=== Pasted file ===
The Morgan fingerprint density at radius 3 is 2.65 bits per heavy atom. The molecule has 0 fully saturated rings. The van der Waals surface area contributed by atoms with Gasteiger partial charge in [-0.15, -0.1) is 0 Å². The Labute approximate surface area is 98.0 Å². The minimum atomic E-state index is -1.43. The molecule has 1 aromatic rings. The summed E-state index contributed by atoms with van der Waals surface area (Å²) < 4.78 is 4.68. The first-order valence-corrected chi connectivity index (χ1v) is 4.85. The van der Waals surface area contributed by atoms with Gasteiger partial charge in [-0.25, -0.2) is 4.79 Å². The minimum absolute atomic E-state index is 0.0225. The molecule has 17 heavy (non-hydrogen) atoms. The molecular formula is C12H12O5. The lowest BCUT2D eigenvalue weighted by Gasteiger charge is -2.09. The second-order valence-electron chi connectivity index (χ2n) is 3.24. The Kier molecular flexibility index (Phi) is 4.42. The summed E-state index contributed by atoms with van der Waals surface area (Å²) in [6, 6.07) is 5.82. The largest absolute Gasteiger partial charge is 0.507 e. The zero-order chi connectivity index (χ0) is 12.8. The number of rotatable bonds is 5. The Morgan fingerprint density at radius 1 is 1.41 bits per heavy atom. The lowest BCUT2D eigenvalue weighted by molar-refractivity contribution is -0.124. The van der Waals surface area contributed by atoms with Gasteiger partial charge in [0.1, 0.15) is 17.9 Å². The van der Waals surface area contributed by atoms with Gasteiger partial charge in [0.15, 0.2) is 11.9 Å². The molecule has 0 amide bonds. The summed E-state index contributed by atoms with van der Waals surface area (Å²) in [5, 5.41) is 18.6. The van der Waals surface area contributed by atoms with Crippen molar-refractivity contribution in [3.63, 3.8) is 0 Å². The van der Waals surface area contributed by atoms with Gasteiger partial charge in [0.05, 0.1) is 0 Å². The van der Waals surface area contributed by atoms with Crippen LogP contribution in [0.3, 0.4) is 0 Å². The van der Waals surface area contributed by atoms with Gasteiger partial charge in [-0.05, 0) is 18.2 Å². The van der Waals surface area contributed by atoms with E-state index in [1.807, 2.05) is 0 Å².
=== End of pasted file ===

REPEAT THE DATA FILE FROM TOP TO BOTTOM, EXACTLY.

The Morgan fingerprint density at radius 3 is 2.65 bits per heavy atom. The molecule has 0 fully saturated rings. The van der Waals surface area contributed by atoms with Gasteiger partial charge in [-0.15, -0.1) is 0 Å². The Labute approximate surface area is 98.0 Å². The minimum atomic E-state index is -1.43. The molecule has 1 aromatic rings. The summed E-state index contributed by atoms with van der Waals surface area (Å²) < 4.78 is 4.68. The first-order valence-corrected chi connectivity index (χ1v) is 4.85. The van der Waals surface area contributed by atoms with Gasteiger partial charge in [-0.25, -0.2) is 4.79 Å². The minimum absolute atomic E-state index is 0.0225. The molecule has 17 heavy (non-hydrogen) atoms. The molecular formula is C12H12O5. The lowest BCUT2D eigenvalue weighted by Gasteiger charge is -2.09. The second-order valence-electron chi connectivity index (χ2n) is 3.24. The Kier molecular flexibility index (Phi) is 4.42. The summed E-state index contributed by atoms with van der Waals surface area (Å²) in [6, 6.07) is 5.82. The largest absolute Gasteiger partial charge is 0.507 e. The zero-order chi connectivity index (χ0) is 12.8. The number of rotatable bonds is 5. The Morgan fingerprint density at radius 1 is 1.41 bits per heavy atom. The lowest BCUT2D eigenvalue weighted by molar-refractivity contribution is -0.124. The van der Waals surface area contributed by atoms with Gasteiger partial charge in [0.1, 0.15) is 17.9 Å². The van der Waals surface area contributed by atoms with Gasteiger partial charge in [0.15, 0.2) is 11.9 Å². The molecule has 0 amide bonds. The summed E-state index contributed by atoms with van der Waals surface area (Å²) in [5, 5.41) is 18.6. The van der Waals surface area contributed by atoms with Crippen molar-refractivity contribution in [3.63, 3.8) is 0 Å². The van der Waals surface area contributed by atoms with Gasteiger partial charge in [0.05, 0.1) is 0 Å². The van der Waals surface area contributed by atoms with Crippen LogP contribution in [0.3, 0.4) is 0 Å². The van der Waals surface area contributed by atoms with Gasteiger partial charge in [-0.05, 0) is 18.2 Å². The van der Waals surface area contributed by atoms with E-state index in [1.807, 2.05) is 0 Å².